“I know I need to start but I don’t know how.”
“I need to do this, and this, and that, but also there’s this- ok, I can’t do any of it.”
“It’s not ready, it still needs some work. If I just tweak this and fix that some more…”
There’s a reason the second P of the 3 Ps of Imposter Syndrome follows Perfectionism. When we have this need to get it right all the time, we either end up overdoing it or we don’t do anything at all. Either way, we’re stuck. This is Paralysis.
In this mode, Imposter Syndrome is telling us that if we don’t do these things right then we’ll be found out. So, we overthink it because we can’t fathom the thought of doing it wrong. We might be fooled by the idea that if we’re overthinking we’re doing a lot (“I’m just doing the necessary research” or “I have to exhaust all options so I’m prepared”). But overthinking goes hand-in-hand with anxiety and these actually hold us back from exercising our full potential.
Isn’t accumulating information a good thing? Yes and when we get lost in finding out more, we may just do that- get lost. When we’re in the land of Imposter Syndrome we think there’s so much for us to do, learn, and be so we can prove to them or ourselves that we belong. At this point, instead of capping the amount of information and realizing we’re overworking ourselves, we end up buried under our thoughts, paralyzed from the head down.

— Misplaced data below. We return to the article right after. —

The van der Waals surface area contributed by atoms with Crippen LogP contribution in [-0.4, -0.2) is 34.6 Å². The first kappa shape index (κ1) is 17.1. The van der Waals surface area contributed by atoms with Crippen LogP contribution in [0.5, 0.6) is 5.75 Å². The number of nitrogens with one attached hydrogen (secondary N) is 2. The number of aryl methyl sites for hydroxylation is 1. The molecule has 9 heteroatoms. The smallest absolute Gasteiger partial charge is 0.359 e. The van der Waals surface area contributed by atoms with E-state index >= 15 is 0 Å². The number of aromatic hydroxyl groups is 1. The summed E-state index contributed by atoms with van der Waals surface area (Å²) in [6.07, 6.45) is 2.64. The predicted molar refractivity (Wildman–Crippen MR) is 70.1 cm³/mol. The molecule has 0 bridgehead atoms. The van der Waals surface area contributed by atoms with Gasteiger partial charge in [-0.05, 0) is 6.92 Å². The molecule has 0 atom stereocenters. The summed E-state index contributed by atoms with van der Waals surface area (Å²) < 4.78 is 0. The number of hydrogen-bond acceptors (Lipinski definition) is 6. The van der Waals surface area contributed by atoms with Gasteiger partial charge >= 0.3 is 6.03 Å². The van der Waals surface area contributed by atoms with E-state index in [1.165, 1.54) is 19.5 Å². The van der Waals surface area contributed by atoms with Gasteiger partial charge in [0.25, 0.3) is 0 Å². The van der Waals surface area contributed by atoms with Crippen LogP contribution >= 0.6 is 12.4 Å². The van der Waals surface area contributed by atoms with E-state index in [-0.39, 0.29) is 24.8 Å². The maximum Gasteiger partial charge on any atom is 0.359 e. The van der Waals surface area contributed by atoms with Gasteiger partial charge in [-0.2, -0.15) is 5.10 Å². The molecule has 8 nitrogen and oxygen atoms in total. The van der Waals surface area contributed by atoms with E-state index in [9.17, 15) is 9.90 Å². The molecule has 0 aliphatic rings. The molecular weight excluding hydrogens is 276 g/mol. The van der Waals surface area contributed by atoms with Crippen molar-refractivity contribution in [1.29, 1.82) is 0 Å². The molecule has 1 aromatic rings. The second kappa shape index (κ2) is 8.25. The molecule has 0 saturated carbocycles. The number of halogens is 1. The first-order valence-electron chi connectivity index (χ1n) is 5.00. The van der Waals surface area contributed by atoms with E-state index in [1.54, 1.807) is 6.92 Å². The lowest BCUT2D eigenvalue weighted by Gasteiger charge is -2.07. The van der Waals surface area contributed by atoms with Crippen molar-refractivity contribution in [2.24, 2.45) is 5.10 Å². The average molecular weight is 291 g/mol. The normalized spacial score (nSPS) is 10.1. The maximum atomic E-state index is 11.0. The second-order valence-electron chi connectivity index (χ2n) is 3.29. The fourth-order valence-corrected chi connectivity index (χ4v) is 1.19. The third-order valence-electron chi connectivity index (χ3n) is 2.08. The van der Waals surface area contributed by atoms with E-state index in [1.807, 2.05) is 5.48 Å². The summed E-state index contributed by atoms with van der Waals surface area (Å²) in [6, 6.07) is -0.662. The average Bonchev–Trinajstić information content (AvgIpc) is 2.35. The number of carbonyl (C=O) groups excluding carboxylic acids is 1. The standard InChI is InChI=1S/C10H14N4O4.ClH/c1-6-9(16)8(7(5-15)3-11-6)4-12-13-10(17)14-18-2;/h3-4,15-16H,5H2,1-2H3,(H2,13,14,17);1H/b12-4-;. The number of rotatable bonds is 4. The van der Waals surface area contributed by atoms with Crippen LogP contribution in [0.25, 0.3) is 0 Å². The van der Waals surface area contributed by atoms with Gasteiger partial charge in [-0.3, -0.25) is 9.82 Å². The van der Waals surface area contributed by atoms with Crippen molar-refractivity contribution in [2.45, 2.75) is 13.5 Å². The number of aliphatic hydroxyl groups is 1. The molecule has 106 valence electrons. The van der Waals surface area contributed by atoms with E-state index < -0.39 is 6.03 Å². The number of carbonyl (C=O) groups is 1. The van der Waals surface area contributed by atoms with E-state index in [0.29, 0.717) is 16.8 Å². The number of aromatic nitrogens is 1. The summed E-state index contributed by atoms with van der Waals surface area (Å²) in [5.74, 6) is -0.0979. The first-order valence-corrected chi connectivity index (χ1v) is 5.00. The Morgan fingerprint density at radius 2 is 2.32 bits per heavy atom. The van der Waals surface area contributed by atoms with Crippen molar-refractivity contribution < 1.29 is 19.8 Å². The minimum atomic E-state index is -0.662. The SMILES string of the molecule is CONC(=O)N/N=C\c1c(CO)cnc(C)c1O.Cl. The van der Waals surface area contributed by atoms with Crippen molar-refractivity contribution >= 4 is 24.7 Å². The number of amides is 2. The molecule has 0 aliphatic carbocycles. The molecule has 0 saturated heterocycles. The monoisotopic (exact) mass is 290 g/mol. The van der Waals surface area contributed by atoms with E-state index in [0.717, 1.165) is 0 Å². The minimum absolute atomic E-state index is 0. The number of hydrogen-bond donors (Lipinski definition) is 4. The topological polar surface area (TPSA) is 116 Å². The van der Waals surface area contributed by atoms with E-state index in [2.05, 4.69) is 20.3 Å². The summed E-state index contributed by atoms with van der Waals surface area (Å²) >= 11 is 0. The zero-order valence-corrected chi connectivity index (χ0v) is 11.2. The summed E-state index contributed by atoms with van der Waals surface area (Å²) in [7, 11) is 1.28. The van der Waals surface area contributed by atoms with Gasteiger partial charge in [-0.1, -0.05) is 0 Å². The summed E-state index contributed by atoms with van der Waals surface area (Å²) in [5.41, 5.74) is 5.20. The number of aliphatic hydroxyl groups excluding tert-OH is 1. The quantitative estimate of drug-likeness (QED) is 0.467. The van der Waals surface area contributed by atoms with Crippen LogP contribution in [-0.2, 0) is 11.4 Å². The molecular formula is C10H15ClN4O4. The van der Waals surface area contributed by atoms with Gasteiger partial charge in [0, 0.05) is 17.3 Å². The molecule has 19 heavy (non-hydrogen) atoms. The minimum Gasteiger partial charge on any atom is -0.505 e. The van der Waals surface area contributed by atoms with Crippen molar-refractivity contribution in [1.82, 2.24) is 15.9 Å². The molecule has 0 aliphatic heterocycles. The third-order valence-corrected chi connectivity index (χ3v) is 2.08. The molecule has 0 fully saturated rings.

So, what do we do? How do we get unstuck?
- Get comfortable with the discomfort of uncertainty. The truth is, you don’t know how it’s going to work out. I don’t. No one does. There’s no crystal ball to tell you that if you do just one more minute of work that all will go as planned. Coming to terms with the fact that there’s no way to be 100% prepared for something can help you rationalize with your overthinking side.
- Limit yourself. Give yourself time to plan and put your plan into action but give yourself deadlines along the way. These smaller deadlines are decisions that are easier to swallow than when the possibilities appear limitless.
- Turn to your support system. Sometimes the act of telling someone else your thought process helps give you an alternative perspective. Hearing what those who care about you have to say, too, can bring some truths to light. Afterall, your reservation for analysis paralysis is for a party of one. Talking it out with a friend helps get you out of your head.
Imposter Syndrome fuels this thinking that we have to do everything perfectly, which leads us right into being stuck thinking of all the ways to do that. It ends up being counterproductive because we’re trying to demonstrate that we’re more than capable. What’s something you’ve been stuck in the mud on lately? How can you utilize the three tactics above to help you free yourself from this paralysis?
Catherine at Revive